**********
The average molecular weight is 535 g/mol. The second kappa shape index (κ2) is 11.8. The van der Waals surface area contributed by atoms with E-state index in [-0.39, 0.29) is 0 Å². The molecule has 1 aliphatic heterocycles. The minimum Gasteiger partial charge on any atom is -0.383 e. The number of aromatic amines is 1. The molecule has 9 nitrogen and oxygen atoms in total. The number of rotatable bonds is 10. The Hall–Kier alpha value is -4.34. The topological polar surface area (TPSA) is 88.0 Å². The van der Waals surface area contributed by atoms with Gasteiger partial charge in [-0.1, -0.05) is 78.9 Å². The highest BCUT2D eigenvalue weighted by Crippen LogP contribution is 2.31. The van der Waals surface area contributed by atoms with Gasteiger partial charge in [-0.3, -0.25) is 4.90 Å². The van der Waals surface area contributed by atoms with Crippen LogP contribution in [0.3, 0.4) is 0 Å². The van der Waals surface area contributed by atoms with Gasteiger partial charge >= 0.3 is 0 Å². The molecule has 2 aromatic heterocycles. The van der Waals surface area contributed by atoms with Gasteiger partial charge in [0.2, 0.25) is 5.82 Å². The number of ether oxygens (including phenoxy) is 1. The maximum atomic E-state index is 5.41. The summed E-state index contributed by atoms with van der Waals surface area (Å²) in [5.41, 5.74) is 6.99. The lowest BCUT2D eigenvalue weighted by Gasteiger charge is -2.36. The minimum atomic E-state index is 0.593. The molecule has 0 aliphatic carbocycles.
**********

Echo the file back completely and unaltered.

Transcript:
The average molecular weight is 535 g/mol. The second kappa shape index (κ2) is 11.8. The van der Waals surface area contributed by atoms with E-state index in [-0.39, 0.29) is 0 Å². The molecule has 1 aliphatic heterocycles. The minimum Gasteiger partial charge on any atom is -0.383 e. The number of aromatic amines is 1. The molecule has 9 nitrogen and oxygen atoms in total. The number of rotatable bonds is 10. The Hall–Kier alpha value is -4.34. The topological polar surface area (TPSA) is 88.0 Å². The van der Waals surface area contributed by atoms with Gasteiger partial charge in [-0.1, -0.05) is 78.9 Å². The highest BCUT2D eigenvalue weighted by Crippen LogP contribution is 2.31. The van der Waals surface area contributed by atoms with Gasteiger partial charge in [-0.3, -0.25) is 4.90 Å². The van der Waals surface area contributed by atoms with Crippen LogP contribution in [0.3, 0.4) is 0 Å². The van der Waals surface area contributed by atoms with Gasteiger partial charge >= 0.3 is 0 Å². The molecule has 2 aromatic heterocycles. The van der Waals surface area contributed by atoms with Gasteiger partial charge in [0.2, 0.25) is 5.82 Å². The number of ether oxygens (including phenoxy) is 1. The maximum atomic E-state index is 5.41. The summed E-state index contributed by atoms with van der Waals surface area (Å²) in [5.41, 5.74) is 6.99. The lowest BCUT2D eigenvalue weighted by Gasteiger charge is -2.36. The minimum atomic E-state index is 0.593. The molecule has 0 aliphatic carbocycles.